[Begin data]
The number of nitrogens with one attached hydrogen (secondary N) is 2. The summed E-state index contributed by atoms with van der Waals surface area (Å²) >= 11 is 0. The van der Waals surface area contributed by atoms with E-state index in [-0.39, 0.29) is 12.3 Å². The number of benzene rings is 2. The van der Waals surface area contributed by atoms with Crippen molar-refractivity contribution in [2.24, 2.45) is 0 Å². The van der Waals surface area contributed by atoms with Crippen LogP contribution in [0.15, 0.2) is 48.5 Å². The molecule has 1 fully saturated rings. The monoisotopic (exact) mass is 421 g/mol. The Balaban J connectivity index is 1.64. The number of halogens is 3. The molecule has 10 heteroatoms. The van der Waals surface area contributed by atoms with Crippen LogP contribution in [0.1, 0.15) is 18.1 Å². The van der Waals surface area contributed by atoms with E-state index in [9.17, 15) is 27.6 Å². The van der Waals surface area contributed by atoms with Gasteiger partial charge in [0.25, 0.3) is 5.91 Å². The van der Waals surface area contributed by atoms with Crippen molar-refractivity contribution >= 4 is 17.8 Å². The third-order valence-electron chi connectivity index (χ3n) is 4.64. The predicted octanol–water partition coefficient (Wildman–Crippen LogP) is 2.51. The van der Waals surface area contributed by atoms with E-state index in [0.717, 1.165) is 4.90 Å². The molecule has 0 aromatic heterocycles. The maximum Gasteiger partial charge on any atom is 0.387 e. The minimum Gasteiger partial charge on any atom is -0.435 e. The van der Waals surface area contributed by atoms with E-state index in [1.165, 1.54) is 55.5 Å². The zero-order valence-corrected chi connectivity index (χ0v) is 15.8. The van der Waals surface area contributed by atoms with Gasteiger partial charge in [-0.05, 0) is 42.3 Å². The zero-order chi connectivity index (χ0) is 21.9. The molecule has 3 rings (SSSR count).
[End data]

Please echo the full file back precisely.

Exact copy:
The number of nitrogens with one attached hydrogen (secondary N) is 2. The summed E-state index contributed by atoms with van der Waals surface area (Å²) >= 11 is 0. The van der Waals surface area contributed by atoms with E-state index in [-0.39, 0.29) is 12.3 Å². The number of benzene rings is 2. The van der Waals surface area contributed by atoms with Crippen molar-refractivity contribution in [2.24, 2.45) is 0 Å². The van der Waals surface area contributed by atoms with Crippen LogP contribution in [0.15, 0.2) is 48.5 Å². The molecule has 1 fully saturated rings. The monoisotopic (exact) mass is 421 g/mol. The Balaban J connectivity index is 1.64. The number of halogens is 3. The molecule has 10 heteroatoms. The van der Waals surface area contributed by atoms with Crippen LogP contribution in [0.1, 0.15) is 18.1 Å². The van der Waals surface area contributed by atoms with E-state index in [9.17, 15) is 27.6 Å². The van der Waals surface area contributed by atoms with Gasteiger partial charge in [0.25, 0.3) is 5.91 Å². The van der Waals surface area contributed by atoms with Crippen molar-refractivity contribution >= 4 is 17.8 Å². The third-order valence-electron chi connectivity index (χ3n) is 4.64. The predicted octanol–water partition coefficient (Wildman–Crippen LogP) is 2.51. The van der Waals surface area contributed by atoms with E-state index in [0.717, 1.165) is 4.90 Å². The molecule has 0 aromatic heterocycles. The maximum Gasteiger partial charge on any atom is 0.387 e. The minimum Gasteiger partial charge on any atom is -0.435 e. The van der Waals surface area contributed by atoms with E-state index in [1.165, 1.54) is 55.5 Å². The zero-order valence-corrected chi connectivity index (χ0v) is 15.8. The van der Waals surface area contributed by atoms with Gasteiger partial charge in [-0.05, 0) is 42.3 Å². The zero-order chi connectivity index (χ0) is 21.9. The molecule has 3 rings (SSSR count).